The Karachi University (KU) has given its affiliated college Government Elementary College of Education (GECE), Hussainabad, the status of a pilot project with the aim of introducing advances and best global exercises, in order to uplift the teacher education system of Pakistan. The pilot project oversees collaboration of KU with non-profit (NPOs) including Durbeen and Zindagi Trust, along with their programmes with University of Helsinki, in order to improve the college’s infrastructure, academics and administration and introduce certain innovations in its four-year B.Ed. Elementary (Honours) curriculum”, a press release stated.
“The revised B.Ed. Elementary (Honours) programme will be implemented at the GECE for a period of four years (one graduation cycle) and simultaneously, an impact study will be conducted to assess the quality of the student-teachers.”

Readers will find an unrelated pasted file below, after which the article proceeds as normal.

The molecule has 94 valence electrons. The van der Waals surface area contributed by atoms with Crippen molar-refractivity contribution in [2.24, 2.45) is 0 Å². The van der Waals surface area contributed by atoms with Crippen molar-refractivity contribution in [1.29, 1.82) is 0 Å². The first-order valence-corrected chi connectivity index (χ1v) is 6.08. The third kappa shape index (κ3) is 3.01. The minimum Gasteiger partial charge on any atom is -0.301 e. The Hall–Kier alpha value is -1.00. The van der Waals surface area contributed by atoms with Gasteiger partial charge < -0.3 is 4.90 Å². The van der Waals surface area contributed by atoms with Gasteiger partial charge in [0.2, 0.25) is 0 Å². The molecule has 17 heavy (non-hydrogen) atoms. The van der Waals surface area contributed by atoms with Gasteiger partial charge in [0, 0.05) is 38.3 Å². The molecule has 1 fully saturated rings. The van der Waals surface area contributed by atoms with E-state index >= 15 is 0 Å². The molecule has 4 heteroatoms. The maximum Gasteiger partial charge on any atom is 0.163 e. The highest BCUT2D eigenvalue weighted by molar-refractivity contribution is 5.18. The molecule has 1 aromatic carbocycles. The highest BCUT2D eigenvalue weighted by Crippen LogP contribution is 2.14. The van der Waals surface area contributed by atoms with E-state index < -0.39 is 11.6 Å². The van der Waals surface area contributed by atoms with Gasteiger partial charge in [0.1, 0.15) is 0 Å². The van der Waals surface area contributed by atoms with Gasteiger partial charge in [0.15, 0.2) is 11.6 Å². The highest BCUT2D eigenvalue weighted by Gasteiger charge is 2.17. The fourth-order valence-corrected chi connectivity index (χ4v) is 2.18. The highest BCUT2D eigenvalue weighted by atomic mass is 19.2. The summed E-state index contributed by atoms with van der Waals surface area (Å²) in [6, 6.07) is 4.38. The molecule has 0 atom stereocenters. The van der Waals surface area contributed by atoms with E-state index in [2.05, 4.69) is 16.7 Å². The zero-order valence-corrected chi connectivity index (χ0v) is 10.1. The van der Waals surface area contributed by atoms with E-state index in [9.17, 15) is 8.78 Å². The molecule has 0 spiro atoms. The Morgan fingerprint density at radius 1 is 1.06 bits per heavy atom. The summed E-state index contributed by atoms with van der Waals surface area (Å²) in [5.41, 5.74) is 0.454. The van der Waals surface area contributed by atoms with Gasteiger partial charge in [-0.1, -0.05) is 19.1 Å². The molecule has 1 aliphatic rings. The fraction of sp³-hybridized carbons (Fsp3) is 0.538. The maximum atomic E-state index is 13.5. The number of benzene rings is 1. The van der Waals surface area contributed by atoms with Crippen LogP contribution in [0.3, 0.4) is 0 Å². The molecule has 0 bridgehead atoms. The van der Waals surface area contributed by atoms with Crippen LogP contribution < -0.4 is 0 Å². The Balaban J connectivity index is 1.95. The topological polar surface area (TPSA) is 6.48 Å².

Findings of the study will assist KU to “gauge the scalability of the curricula across other affiliated teacher-education programmes,” the press release added.
Durbeen aims to provide best quality education in government schools across the province by staffing professional teachers, coming out of the revamped Government Colleges of Teacher Education.
Qazi Shahid Pervaiz, the secretary school education and literacy department, said, “The University of Karachi’s initiative today is like the first drop of rain that heralds the rainy season. Next, this same initiative may be replicated at the University of Sindh or Jamshoro after that. This is a project that Durbeen has started with KU, and we hope that it builds up to a complete reform of teacher education.”
KU Vice-Chancellor Muhammad Ajmal Khan said, “I am confident that with the help of Durbeen, we will bring such a reform in the teaching system that a generation of students would become capable of asking questions, and that is what will help our nation move forward.”